Subjects: R and D
The National Cancer Institute has funded cutting-edge research for years, but now it’s engaged in some innovation on the financial side of things, and the initiative might just help the venerable institution improve the ROI on its own investments.
The NCI’s idea is to set aside funds that help emerging companies forge the “valley of death,” a term describing the period after their SBIR funding is exhausted and before they are ready to raise funds from an increasingly penurious VC community.
According to BurrillReport, then acting NIH Director Elias Zerhouni hatched the idea upon realizing that $650 million invested by NIH in the Small Business Innovative Research program was not yielding adequate returns in the form of newly commercialized drugs and devices.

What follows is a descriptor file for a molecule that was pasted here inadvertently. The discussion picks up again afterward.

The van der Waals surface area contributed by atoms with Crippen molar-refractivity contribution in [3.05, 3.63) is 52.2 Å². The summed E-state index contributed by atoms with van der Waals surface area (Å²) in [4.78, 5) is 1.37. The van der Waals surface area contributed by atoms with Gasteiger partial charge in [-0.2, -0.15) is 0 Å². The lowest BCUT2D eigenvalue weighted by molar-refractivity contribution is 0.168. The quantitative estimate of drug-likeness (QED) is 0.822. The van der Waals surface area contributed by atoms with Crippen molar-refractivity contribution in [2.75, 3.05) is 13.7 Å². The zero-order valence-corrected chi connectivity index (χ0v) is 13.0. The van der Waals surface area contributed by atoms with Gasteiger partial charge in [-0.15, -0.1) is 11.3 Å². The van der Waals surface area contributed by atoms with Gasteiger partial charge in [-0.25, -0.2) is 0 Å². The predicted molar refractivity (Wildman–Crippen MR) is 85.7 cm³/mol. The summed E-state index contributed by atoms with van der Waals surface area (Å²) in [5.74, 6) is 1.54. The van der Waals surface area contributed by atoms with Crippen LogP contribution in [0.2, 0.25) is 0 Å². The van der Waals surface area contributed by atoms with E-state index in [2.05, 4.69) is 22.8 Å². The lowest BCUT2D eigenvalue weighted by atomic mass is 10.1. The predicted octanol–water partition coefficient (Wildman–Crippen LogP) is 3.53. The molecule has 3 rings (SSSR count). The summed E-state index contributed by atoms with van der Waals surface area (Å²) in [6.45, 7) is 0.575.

Zerhouni charged the NCI’s Michael Weingarten and Andy Kurtz to remedy matters, and they came up with the concept of the Bridge Awards.
“A lot of projects die on the vine when they exhaust the usual funding through the SBIR program. The idea with the Bridge Awards was to provide additional funding for the most promising projects,” Kurtz explained to Burrill.
The NCI recently issued its first round of Bridge Award grants and is now reviewing a second round. The 3-year grants top-out at $3 million.
Bridge Award applicants must match NCI funds on a dollar-for-dollar basis via external funding mechanisms. The Award provides non-dilutive capital and a measure of independence for the companies while helping the NCI to validate the commercial potential of the company’s product.
“It’s money that buys you some runway or buys you time to a next milestone where you can get traditional venture capital,” Ernst & Young’s Glen Giovannetti explained.
“With NIH, there’s a process by which you have to qualify, so there is a scientific review and validation that comes from that.”